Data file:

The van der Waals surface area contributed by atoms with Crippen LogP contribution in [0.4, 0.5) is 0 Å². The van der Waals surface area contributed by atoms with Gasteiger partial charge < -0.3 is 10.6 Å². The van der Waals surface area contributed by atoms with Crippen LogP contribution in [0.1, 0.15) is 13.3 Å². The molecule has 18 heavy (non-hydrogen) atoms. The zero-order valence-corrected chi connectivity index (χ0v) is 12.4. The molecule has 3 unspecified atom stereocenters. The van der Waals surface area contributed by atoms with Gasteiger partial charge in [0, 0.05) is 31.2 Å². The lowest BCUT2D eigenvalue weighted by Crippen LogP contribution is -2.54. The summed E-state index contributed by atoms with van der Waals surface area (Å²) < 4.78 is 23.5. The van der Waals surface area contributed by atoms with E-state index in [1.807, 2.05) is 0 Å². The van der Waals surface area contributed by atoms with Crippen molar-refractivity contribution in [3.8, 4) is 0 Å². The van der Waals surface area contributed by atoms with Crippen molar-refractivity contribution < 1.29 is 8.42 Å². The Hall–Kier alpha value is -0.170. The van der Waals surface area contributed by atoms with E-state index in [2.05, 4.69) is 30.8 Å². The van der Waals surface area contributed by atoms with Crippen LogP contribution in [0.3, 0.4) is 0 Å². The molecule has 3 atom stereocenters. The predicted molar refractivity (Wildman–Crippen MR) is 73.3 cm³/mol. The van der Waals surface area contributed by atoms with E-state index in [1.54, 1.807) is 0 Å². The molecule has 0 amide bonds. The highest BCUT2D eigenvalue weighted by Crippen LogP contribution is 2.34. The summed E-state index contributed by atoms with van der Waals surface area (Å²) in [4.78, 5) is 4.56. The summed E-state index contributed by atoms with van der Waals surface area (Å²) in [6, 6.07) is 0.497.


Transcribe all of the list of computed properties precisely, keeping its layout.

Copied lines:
The van der Waals surface area contributed by atoms with Crippen LogP contribution in [0.4, 0.5) is 0 Å². The van der Waals surface area contributed by atoms with Gasteiger partial charge < -0.3 is 10.6 Å². The van der Waals surface area contributed by atoms with Crippen LogP contribution in [0.1, 0.15) is 13.3 Å². The molecule has 18 heavy (non-hydrogen) atoms. The zero-order valence-corrected chi connectivity index (χ0v) is 12.4. The molecule has 3 unspecified atom stereocenters. The van der Waals surface area contributed by atoms with Gasteiger partial charge in [0, 0.05) is 31.2 Å². The lowest BCUT2D eigenvalue weighted by Crippen LogP contribution is -2.54. The summed E-state index contributed by atoms with van der Waals surface area (Å²) < 4.78 is 23.5. The van der Waals surface area contributed by atoms with E-state index in [1.807, 2.05) is 0 Å². The van der Waals surface area contributed by atoms with Crippen molar-refractivity contribution in [3.8, 4) is 0 Å². The van der Waals surface area contributed by atoms with Crippen molar-refractivity contribution < 1.29 is 8.42 Å². The Hall–Kier alpha value is -0.170. The van der Waals surface area contributed by atoms with E-state index in [2.05, 4.69) is 30.8 Å². The van der Waals surface area contributed by atoms with Crippen LogP contribution in [0.3, 0.4) is 0 Å². The molecule has 3 atom stereocenters. The predicted molar refractivity (Wildman–Crippen MR) is 73.3 cm³/mol. The van der Waals surface area contributed by atoms with E-state index in [1.54, 1.807) is 0 Å². The molecule has 0 amide bonds. The highest BCUT2D eigenvalue weighted by Crippen LogP contribution is 2.34. The summed E-state index contributed by atoms with van der Waals surface area (Å²) in [4.78, 5) is 4.56. The summed E-state index contributed by atoms with van der Waals surface area (Å²) in [6, 6.07) is 0.497.